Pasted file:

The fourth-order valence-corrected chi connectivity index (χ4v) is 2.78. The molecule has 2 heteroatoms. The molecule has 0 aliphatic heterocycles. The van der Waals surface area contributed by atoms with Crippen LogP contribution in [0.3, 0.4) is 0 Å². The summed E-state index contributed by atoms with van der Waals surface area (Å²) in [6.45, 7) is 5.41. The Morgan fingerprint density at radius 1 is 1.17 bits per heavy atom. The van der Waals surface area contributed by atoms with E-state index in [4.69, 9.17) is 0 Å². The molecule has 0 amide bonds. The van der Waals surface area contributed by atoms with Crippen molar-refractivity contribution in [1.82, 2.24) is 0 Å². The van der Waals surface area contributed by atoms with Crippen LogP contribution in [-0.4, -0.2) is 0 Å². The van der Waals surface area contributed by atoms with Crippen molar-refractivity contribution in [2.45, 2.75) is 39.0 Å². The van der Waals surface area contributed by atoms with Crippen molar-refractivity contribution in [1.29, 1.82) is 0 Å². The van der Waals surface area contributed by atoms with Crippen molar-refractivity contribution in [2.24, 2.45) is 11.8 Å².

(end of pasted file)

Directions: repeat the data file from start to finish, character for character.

The fourth-order valence-corrected chi connectivity index (χ4v) is 2.78. The molecule has 2 heteroatoms. The molecule has 0 aliphatic heterocycles. The van der Waals surface area contributed by atoms with Crippen LogP contribution in [0.3, 0.4) is 0 Å². The summed E-state index contributed by atoms with van der Waals surface area (Å²) in [6.45, 7) is 5.41. The Morgan fingerprint density at radius 1 is 1.17 bits per heavy atom. The van der Waals surface area contributed by atoms with E-state index in [4.69, 9.17) is 0 Å². The molecule has 0 amide bonds. The van der Waals surface area contributed by atoms with Crippen molar-refractivity contribution in [1.82, 2.24) is 0 Å². The van der Waals surface area contributed by atoms with Crippen LogP contribution in [-0.4, -0.2) is 0 Å². The van der Waals surface area contributed by atoms with Crippen molar-refractivity contribution in [2.45, 2.75) is 39.0 Å². The van der Waals surface area contributed by atoms with Crippen molar-refractivity contribution in [1.29, 1.82) is 0 Å². The van der Waals surface area contributed by atoms with Crippen molar-refractivity contribution in [2.24, 2.45) is 11.8 Å².